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Equipment Funding & Your Small Business – Part 1

Sep 21, 2015

Part 1 – In this blog, you’ll discover the main consideration points related to equipment investments and your small business. Click Part 2 to read the second post in this series.

As a small business owner, you know equipment is the backbone of your operation. Without it, you have no infrastructure and none of the tools you need to drive your business.

Getting started

Because equipment typically represents a major expense, many small business operators struggle with the important financial decisions around equipment repairs and purchases. If you spend money to repair or replace your equipment before it’s truly necessary, you can send yourself into a cash-flow tailspin. Repair too late, when replacement would be a better option, and you might be throwing money away on a lost cause, or worse, lose revenue due to equipment being out of commission.

Upgrading is another important consideration. Much of today’s technology changes at a dizzying pace, and you don’t want to be left behind. But how can you know when it’s time to upgrade? When should you try to pay out-of-pocket, and when should you simply lease your replacement items or finance the purchase in order to take your business to a new level?

Because small and mid-size businesses operate with smaller budgets and narrow margins, poor equipment investments are a serious risk. In this guide, we’ll discuss how to assess your options and choose between repairing, replacing or upgrading. We’ll also help you decide when equipment leasing or financing are useful options.

Important considerations

Start with the end in mind
Having to update your equipment every few years is a simple matter for larger businesses, which have the equity and margins needed to make larger unplanned investments. As a small business owner, you need to approach your equipment investments with care and creativity. When possible, plan for growth from the outset.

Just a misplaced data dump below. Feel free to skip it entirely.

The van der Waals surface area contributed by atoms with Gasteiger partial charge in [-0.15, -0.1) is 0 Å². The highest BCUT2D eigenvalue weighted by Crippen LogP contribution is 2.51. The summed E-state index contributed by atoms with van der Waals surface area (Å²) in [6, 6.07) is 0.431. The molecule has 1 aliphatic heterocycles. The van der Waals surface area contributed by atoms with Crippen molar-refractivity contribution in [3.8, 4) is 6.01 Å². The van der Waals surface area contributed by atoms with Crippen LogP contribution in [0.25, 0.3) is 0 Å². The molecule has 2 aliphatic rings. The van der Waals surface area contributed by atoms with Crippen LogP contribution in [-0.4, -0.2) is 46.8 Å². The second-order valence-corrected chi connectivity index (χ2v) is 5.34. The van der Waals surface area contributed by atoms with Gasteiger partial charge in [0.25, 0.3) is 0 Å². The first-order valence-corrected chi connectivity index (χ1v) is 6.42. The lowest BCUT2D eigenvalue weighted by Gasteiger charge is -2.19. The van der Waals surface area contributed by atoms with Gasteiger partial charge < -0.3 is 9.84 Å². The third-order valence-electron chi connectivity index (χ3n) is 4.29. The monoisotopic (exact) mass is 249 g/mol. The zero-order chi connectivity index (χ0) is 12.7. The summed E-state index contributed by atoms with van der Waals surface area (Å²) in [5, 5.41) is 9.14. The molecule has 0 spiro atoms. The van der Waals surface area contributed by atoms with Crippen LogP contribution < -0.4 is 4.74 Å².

Expand slowly
Avoid “re-inventing the wheel” with your business operations. Changing equipment often is a result of poor planning and erratic spending. Instead, when possible, try to buy furniture that is modular and technology that is expandable. Having those options available will save you a lot of time in evaluating alternative technologies, while also helping you get the most out of your current technology.

Plan around longevity
How long will a given piece of equipment continue providing useful work to your daily operations? Several research institutions in the US regularly release guidelines for business owners on equipment life expectancy; these are assembled from large data sets collected by experts. Set aside some time to make good use of these guidelines.

Revenue potential
Which pieces of equipment are essential to revenue creation in your business? How long can you get useful life out of your technology before you’re spending more on upkeep than you’re gaining from production? When that line is crossed, it’s time to decide between a replacement and an upgrade.

Consider simplicity
In many (but not all!) industries, you don’t need expensive furniture or cutting-edge technology to run a successful business. New and budget-minded small business owners should avoid falling into the trap of seeking the best and latest simply for the sake of novelty and superficial appeal. At the same time, having quality, dependable equipment is well worth the investment and can make all the difference to your competitive edge, so approach this balancing act with care.

Click here for series part#2 where you’ll be able to review some common types of equipment.


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